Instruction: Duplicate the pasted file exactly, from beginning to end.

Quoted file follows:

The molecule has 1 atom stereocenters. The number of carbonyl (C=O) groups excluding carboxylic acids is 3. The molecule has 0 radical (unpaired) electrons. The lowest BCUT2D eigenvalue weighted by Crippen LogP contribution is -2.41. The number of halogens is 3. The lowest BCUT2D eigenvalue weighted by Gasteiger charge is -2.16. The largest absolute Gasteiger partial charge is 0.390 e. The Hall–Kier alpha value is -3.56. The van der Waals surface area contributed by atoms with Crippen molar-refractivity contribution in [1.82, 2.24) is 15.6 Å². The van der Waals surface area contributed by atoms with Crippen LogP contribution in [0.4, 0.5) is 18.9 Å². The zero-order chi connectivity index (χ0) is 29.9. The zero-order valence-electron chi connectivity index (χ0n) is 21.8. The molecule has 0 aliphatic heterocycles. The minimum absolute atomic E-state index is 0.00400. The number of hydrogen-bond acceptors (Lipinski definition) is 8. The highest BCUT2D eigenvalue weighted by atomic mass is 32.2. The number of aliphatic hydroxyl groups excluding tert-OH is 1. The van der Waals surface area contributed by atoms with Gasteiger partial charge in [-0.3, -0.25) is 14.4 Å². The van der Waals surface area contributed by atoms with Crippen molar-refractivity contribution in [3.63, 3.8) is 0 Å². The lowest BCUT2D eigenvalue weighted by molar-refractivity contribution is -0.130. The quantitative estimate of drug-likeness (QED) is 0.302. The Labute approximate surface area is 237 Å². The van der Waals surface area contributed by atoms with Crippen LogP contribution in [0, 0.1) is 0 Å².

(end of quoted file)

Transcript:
The molecule has 1 atom stereocenters. The number of carbonyl (C=O) groups excluding carboxylic acids is 3. The molecule has 0 radical (unpaired) electrons. The lowest BCUT2D eigenvalue weighted by Crippen LogP contribution is -2.41. The number of halogens is 3. The lowest BCUT2D eigenvalue weighted by Gasteiger charge is -2.16. The largest absolute Gasteiger partial charge is 0.390 e. The Hall–Kier alpha value is -3.56. The van der Waals surface area contributed by atoms with Crippen molar-refractivity contribution in [1.82, 2.24) is 15.6 Å². The van der Waals surface area contributed by atoms with Crippen LogP contribution in [0.4, 0.5) is 18.9 Å². The zero-order chi connectivity index (χ0) is 29.9. The zero-order valence-electron chi connectivity index (χ0n) is 21.8. The molecule has 0 aliphatic heterocycles. The minimum absolute atomic E-state index is 0.00400. The number of hydrogen-bond acceptors (Lipinski definition) is 8. The highest BCUT2D eigenvalue weighted by atomic mass is 32.2. The number of aliphatic hydroxyl groups excluding tert-OH is 1. The van der Waals surface area contributed by atoms with Gasteiger partial charge in [-0.3, -0.25) is 14.4 Å². The van der Waals surface area contributed by atoms with Crippen molar-refractivity contribution in [3.63, 3.8) is 0 Å². The lowest BCUT2D eigenvalue weighted by molar-refractivity contribution is -0.130. The quantitative estimate of drug-likeness (QED) is 0.302. The Labute approximate surface area is 237 Å². The van der Waals surface area contributed by atoms with Crippen LogP contribution in [0, 0.1) is 0 Å².